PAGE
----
Colorado tells COVID-19 vaccine providers not to ask for IDs, will ensure non-citizens can be inoculated
Colorado’s public health department on Sunday sent a letter to the hundreds of providers across the state that are vaccinating residents against COVID-19, directing them not to require government IDs or other documentation before people are inoculated.
Medical facilities and local health agencies that do not follow the state’s directive may lose access to their vaccine supply, Scott Bookman, the Colorado Department of Public Health and Environment’s COVID-19 incident commander, warned in the letter to the state’s 459 providers.
“It is imperative that individuals are not denied access to the vaccine due to their documentation status or inability to get government-issued identification,” Bookman wrote.
The message to Coloradans, Bookman wrote to the providers, should be: “Whether you are a U.S. citizen or not, we are all in this together. If you would like a vaccine, you will be able to get one according to what vaccine phase you are in.”
State officials say providers — who are now authorized to vaccinate members of the general public 70 and older — can ask a person’s name, date of birth and address, but recommend they operate on an “honor system” with regard to people’s ages rather than asking to see an ID.
Providers should use using their own discretion in determining whether people are eligible to be vaccinated in the current phase of the state’s distribution plan, Bookman wrote.
“Requiring proof of ID, especially a government-issued ID, can exacerbate distrust and accessibility inequities for many critical groups,” Bookman wrote. “This requirement is a barrier for people who are unable to get identification or have trouble accessing services that issue IDs, such as those who are undocumented, experiencing homelessness, have a disability, or others on the margins of society who are unable to get an ID.”
The state health department also directed all providers to set up direct web links for eligible Coloradans to sign up and register to receive COVID-19 vaccines, and that these sites must be separate from regular patient portals that only are available to people within those systems’ networks. Providers must also set up “properly staffed” telephone numbers so that Coloradans who don’t have internet access can call to set up appointments.
Both the phone numbers and web links should be set up by Friday, officials said.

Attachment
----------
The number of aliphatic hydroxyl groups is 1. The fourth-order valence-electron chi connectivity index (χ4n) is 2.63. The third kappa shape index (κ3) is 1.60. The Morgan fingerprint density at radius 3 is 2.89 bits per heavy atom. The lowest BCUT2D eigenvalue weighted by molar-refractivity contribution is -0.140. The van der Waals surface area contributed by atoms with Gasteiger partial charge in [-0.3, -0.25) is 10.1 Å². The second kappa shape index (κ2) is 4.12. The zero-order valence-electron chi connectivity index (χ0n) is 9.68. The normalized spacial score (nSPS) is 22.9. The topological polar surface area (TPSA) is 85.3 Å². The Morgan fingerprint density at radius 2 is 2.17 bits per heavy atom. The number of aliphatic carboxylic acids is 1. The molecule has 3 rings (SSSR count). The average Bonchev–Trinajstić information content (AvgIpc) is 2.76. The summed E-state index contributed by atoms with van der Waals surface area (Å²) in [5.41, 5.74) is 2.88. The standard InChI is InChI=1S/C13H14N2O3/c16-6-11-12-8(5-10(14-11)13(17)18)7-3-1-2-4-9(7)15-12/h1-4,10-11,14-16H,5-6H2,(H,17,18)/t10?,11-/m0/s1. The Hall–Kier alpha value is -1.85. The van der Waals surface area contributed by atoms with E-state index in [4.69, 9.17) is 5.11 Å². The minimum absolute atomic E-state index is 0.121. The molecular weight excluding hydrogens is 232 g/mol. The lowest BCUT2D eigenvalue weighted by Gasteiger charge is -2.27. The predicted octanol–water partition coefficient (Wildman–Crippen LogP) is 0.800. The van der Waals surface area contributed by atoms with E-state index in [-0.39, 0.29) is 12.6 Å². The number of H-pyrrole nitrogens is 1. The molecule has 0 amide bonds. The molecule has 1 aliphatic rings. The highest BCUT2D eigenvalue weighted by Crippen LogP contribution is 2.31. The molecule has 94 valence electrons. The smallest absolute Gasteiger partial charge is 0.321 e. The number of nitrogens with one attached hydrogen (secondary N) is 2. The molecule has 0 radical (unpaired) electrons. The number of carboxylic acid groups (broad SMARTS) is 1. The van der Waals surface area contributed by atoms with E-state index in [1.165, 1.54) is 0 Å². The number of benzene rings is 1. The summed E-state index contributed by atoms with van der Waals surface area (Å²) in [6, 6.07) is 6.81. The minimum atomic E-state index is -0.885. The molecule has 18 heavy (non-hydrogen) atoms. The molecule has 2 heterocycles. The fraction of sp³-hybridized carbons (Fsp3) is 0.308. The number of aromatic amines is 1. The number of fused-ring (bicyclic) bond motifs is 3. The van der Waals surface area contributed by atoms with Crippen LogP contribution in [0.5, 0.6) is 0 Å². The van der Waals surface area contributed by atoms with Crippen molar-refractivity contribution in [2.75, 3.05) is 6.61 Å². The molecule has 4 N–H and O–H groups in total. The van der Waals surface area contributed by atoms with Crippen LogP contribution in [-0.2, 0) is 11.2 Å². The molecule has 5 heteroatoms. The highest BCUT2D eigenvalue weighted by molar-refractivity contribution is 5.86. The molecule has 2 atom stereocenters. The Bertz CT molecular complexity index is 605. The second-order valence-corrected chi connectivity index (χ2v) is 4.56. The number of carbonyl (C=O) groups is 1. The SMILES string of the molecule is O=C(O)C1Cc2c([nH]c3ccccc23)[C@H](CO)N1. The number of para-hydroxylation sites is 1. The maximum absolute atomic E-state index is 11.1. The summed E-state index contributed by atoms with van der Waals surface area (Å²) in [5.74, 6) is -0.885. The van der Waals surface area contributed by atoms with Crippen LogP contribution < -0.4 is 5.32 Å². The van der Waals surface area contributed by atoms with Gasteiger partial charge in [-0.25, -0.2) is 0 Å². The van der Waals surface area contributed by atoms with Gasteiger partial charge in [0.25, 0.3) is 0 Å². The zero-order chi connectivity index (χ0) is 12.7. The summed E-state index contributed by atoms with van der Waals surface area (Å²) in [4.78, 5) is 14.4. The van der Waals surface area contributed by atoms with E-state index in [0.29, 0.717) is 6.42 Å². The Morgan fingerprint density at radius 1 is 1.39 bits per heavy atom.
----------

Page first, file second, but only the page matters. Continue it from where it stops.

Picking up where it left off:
“Providers that do not have access to vaccines yet should also establish these channels of communication in preparation for eventually receiving vaccines,” Bookman wrote.
The measures announced Sunday are part of Colorado’s efforts to ensure equity in vaccine distribution, while acknowledging that supplies from the federal government still are limited.
The state is receiving around 70,000 doses a week, and so far is inoculating people in Phase 1A and the first half of Phase 1B of Colorado’s vaccine distribution plan. That includes medical staffers with access to COVID-19 patients, people living and working in nursing homes and assisted-living facilities, first responders, and anyone 70 or older.
Gov. Jared Polis had hoped to accelerate vaccinations with an expected shipment of 200,000 doses next week through a release of the federal stockpile held in reserve to ensure people get their second doses. But on Friday Polis accused the Trump administration of lying and acting out of “gross incompetence” after learning the held-back supplies didn’t exist.
Health officials expect to get to the second half of Phase 1B — essential workers including teachers and grocery store employees, essential officials in state government and frontline journalists — in March. Phase 2, which includes people 60 to 69 and those with preexisting health conditions, will follow later in the spring, with the rest of the public eligible by summer.
“We must be responsive to disparities that have been so pervasive throughout the pandemic — disparities that have plagued society for years upon years but are ever more prominent during crises,” Jill Hunsaker Ryan, director of the state health department, said in a statement. “To achieve equity, we need to take deliberate action. To not add to that suffering, we must eliminate barriers to fair vaccine distribution. We know that our providers share in our goals to reach all communities.”
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